Time to up efforts to help young people globally, says UO's Allen

Nick Allen in his Department of Psychology office

A sweeping analysis on the health and well-being of young people around the world published by The Lancet, a leading international medical journal, carried the voice of one psychologist — the UO's Nick Allen.

The report — published in May and funded by the Bill and Melinda Gates Foundation — calls for a worldwide investment in strategies targeting adolescents to help them face a long list of existing and emerging challenges. Thirty experts from 14 nations were co-authors in the report.

"Public investments in adolescents will result in significant payoffs for the adolescents themselves, the communities in which they live and the next generation of children," said Allen, the Ann Swindells Professor of Clinical Psychology in the Department of Psychology. "We need to set international goals for legal, educational and health systems that affect adolescents, as there is huge variability between countries."

Nations with the largest population of adolescents have the most work to do, said Allen, who studies adolescent development and mental health. "For example, the opportunity to participate in secondary education could be transformative for adolescents in many societies, especially adolescent girls. Integrating health and social education programs into school curricula is also an important opportunity to promote wellness."

Also critical, he added, are prevention and intervention programs addressing mental health and substance-use problems and promoting sexual and reproductive health.

Allen was invited to take part in the effort by George Patton of the University of Melbourne in Australia, with whom Allen has worked in the past. Patton led the effort, known as the Lancet Commission, and heads an initiative announced in London on May 10.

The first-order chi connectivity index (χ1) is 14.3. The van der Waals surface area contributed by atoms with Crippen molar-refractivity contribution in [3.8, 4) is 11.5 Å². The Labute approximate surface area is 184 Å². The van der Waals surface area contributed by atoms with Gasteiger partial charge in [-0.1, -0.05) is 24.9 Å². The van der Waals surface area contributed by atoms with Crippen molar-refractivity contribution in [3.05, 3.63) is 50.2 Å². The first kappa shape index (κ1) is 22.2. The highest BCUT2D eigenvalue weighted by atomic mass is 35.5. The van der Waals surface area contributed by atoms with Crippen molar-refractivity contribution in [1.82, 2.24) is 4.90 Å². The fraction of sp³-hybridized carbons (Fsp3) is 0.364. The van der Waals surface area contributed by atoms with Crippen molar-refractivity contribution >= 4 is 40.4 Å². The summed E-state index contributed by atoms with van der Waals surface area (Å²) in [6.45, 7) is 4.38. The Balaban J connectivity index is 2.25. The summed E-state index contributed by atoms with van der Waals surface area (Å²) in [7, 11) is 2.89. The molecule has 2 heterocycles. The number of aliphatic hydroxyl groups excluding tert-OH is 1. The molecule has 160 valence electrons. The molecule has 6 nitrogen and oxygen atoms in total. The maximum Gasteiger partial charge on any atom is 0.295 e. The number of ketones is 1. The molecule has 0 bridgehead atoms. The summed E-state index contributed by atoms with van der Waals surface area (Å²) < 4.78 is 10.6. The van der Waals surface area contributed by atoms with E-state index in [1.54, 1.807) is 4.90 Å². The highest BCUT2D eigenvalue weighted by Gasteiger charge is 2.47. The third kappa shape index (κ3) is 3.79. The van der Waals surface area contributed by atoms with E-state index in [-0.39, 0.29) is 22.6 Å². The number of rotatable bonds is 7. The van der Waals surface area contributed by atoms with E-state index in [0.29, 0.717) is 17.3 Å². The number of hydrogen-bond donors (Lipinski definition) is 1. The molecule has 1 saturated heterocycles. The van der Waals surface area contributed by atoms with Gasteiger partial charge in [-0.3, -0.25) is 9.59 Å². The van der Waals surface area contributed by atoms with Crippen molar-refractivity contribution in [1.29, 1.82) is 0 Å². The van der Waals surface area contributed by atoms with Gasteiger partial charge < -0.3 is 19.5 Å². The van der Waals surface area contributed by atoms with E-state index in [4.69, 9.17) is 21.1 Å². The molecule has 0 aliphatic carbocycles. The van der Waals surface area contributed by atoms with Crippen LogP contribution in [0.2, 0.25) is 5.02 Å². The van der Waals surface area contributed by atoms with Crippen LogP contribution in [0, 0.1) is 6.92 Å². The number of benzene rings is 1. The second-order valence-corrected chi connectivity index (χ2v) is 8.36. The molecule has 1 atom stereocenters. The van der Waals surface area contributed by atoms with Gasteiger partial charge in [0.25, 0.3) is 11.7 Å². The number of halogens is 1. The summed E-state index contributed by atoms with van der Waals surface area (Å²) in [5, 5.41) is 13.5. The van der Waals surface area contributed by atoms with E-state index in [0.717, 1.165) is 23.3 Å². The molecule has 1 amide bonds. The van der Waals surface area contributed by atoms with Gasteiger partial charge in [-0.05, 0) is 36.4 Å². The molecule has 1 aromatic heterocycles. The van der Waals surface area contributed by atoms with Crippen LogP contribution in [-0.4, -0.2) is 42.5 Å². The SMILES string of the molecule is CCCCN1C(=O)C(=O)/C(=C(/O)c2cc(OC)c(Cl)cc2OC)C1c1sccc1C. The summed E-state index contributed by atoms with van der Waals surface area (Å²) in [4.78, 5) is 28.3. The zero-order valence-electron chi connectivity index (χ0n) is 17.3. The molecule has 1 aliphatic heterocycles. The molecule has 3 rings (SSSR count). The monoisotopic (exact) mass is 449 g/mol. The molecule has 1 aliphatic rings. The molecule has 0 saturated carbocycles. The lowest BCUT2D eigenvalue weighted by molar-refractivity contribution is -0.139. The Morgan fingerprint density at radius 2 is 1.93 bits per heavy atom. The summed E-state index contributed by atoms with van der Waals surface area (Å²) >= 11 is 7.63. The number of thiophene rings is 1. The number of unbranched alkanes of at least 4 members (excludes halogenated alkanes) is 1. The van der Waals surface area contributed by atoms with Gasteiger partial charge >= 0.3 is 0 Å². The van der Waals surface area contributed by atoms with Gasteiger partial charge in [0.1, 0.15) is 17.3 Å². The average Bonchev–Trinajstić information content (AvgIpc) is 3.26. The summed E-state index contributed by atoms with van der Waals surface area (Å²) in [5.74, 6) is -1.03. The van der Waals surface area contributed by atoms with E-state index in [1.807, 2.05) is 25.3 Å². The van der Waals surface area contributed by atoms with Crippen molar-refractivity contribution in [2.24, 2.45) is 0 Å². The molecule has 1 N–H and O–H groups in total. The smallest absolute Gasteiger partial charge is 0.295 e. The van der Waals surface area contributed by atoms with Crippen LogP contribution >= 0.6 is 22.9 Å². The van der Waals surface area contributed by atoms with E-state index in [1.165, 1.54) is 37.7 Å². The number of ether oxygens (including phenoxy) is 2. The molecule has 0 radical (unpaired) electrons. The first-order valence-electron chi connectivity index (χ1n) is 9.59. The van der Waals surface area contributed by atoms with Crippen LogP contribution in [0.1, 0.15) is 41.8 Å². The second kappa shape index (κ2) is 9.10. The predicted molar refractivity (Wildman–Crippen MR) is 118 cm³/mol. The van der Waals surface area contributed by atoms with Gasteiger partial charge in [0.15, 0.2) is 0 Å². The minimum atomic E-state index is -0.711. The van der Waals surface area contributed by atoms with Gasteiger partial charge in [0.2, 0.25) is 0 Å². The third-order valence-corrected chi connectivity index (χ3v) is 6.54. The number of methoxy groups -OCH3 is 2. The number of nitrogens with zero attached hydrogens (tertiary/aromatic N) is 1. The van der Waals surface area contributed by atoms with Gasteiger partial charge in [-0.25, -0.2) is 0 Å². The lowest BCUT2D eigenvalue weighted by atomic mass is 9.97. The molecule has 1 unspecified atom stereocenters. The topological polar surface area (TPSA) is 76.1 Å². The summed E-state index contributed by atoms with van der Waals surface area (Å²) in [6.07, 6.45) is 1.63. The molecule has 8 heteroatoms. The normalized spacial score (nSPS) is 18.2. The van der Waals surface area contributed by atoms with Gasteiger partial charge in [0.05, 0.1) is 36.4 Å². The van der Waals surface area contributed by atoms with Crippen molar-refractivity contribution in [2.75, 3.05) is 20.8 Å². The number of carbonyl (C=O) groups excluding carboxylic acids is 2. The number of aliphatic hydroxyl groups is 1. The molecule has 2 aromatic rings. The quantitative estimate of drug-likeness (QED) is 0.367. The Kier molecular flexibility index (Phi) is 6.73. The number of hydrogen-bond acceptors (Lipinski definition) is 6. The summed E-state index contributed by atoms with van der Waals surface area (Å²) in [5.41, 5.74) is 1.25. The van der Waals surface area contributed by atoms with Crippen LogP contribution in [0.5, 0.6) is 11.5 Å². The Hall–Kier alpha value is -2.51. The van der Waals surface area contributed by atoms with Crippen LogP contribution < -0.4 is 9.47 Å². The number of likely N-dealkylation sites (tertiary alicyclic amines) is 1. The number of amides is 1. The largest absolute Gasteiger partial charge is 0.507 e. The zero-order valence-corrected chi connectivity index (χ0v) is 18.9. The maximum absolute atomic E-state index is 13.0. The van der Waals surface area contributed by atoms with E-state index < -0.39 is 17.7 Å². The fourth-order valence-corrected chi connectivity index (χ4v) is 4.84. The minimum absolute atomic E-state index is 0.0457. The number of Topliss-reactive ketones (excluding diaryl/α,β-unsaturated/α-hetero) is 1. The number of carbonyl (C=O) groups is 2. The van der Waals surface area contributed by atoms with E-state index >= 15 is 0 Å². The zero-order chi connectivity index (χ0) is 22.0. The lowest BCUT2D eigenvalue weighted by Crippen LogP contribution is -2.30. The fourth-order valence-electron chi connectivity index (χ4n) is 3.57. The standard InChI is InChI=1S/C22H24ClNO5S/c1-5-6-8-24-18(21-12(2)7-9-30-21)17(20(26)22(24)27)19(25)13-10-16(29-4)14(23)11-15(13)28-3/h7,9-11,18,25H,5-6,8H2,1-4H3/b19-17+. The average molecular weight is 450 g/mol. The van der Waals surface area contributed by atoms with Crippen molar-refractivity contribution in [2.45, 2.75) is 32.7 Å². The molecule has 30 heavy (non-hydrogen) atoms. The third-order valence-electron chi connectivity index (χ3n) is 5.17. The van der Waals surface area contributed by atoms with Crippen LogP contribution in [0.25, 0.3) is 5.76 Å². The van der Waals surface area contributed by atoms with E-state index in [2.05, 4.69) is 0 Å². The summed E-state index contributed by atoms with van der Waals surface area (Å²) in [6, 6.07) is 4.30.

"As the only psychologist, I was charged with bringing insights from developmental and clinical psychology to the process, especially knowledge of the latest findings on adolescent brain development, which is an issue I have studied for many years" Allen said. "This perspective was useful not only when talking about mental health and adolescent behavior, but also for a range of other areas that the report touches on, such as legal systems that govern adolescents around the world."

Moving forward, Allen will help identify time periods across the lifespan of adolescents when these programs will be most effective.

"Some of our current and planned work will use our knowledge of adolescent brain development to target interventions more effectively," he said. "We are collaborating with people in animal neuroscience, human neuroimaging and preventions science to achieve these goals."

—By Jim Barlow, University Communications